March 12, 2020
We are being asked by clients, friends and professional colleagues – what can we expect in terms of fundraising as we make our way through this season of coronavirus and these uncertain economic times? While we have entered unchartered medical and economic territory, we are able to draw upon the behaviors of donors during the Great Recession, after Hurricane Harvey and back through the history of human giving.
We can draw solace and hope from our propensity to give and care for one another that is expressed in the word, “philanthropy.” At the same time, it is important to be realistic that the impact of coronavirus on our families, institutions and economy is already beyond what we first imagined to be possible.
While we cannot speak to medicine or the duration of this pandemic, we do know that giving is tied to confidence. When donors have confidence in institutions, leaders, visions and results, they are inclined to be financially supportive when asked. When their confidence is shaken, donors do pause, reassess, consider the scope of their giving, and make decisions. Some stop their giving, others pause and still yet others continue to give and some give even more. We know that crises give birth to new donors.
The lesson we learned just a decade ago was to stay close to our donors, speak with them personally, ask them about their concerns, and, when appropriate, continue to ask them to give. Let donors make their decisions. Do not stop asking. But first listen, stay in the conversation and make sure that you are asking for what is essential to your organization and its future.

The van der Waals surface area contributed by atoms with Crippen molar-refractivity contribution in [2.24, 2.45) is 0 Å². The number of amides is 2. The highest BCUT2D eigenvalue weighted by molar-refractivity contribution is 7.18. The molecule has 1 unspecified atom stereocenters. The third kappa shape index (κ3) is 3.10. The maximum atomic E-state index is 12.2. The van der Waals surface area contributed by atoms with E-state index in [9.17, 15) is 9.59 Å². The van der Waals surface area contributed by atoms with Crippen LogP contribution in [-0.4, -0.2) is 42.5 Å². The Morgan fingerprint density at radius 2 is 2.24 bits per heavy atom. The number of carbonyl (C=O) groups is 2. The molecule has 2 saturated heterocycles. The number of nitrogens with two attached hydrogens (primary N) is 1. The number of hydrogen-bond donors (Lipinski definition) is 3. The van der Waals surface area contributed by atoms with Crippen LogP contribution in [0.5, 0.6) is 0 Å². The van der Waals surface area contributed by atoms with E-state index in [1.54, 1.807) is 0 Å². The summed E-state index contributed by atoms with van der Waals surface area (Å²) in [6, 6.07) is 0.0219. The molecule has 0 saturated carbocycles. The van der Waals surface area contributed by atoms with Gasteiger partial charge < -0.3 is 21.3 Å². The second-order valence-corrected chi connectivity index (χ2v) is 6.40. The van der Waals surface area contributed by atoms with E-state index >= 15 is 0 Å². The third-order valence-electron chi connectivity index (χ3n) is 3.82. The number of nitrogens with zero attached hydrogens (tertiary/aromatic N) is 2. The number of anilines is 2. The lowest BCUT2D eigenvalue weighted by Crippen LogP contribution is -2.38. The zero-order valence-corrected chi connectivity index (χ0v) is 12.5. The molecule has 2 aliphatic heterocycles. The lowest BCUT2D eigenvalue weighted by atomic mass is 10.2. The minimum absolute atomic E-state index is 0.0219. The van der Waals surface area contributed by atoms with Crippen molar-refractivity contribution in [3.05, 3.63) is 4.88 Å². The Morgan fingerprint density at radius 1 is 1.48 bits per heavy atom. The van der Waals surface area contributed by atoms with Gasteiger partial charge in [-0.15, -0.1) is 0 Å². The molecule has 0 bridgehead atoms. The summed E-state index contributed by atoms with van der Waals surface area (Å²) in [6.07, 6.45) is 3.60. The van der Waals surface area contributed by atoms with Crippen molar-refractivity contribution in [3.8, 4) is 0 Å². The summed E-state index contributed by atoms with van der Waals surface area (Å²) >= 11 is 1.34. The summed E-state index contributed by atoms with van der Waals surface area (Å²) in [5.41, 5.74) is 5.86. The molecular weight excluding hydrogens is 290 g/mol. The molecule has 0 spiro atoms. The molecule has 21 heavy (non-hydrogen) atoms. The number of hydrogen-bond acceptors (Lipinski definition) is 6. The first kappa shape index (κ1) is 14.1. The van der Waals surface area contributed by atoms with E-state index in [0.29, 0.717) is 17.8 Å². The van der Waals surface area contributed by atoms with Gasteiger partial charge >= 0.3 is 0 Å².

Donors will guide you as to what they are willing to do. They will say what they can give now or under what conditions they will give again.
In a crisis, it is important to recognize what we say so often. Our donors are our friends. Care for them. Listen to them. Take their concerns to heart. At the same time, help them to appreciate what you are doing in the midst of this crisis for the mission and institution that they cherish.
Keep your organization “top of mind” even in the midst of upheaval. In a time of crisis, if you don’t ask and have these conversations, others will. Your story may have been changed by the circumstances but it is your story to tell. It is critical to keep your donors informed and engaged as best you can. Demonstrate your leadership in the midst of the storm and others will bravely follow your lead!
Our one caveat in this time, as we know from the past, is that all asking must be about what is essential, important and urgent. The nice extra things, the “want to improve list” and the opportunistic programming have to wait. Resources will be stretched thin – even with abundant hearts – so set aside what can be set aside and focus on the essential.
This advice comes from hearts that are filled first with concern for you and for those you love and serve. We will continue to monitor the coronavirus outbreak and our economic environment. Along the way, know that we continue to be your partner. For our active clients, we will help you to continue to make progress on your campaigns and other fundraising. For our past clients and friends, we are ready to answer questions, offer advice and partner with you through these days. As we learn more, we will offer our best insights and strategies.
Wishing you health, safety, courage and hope in these days ahead.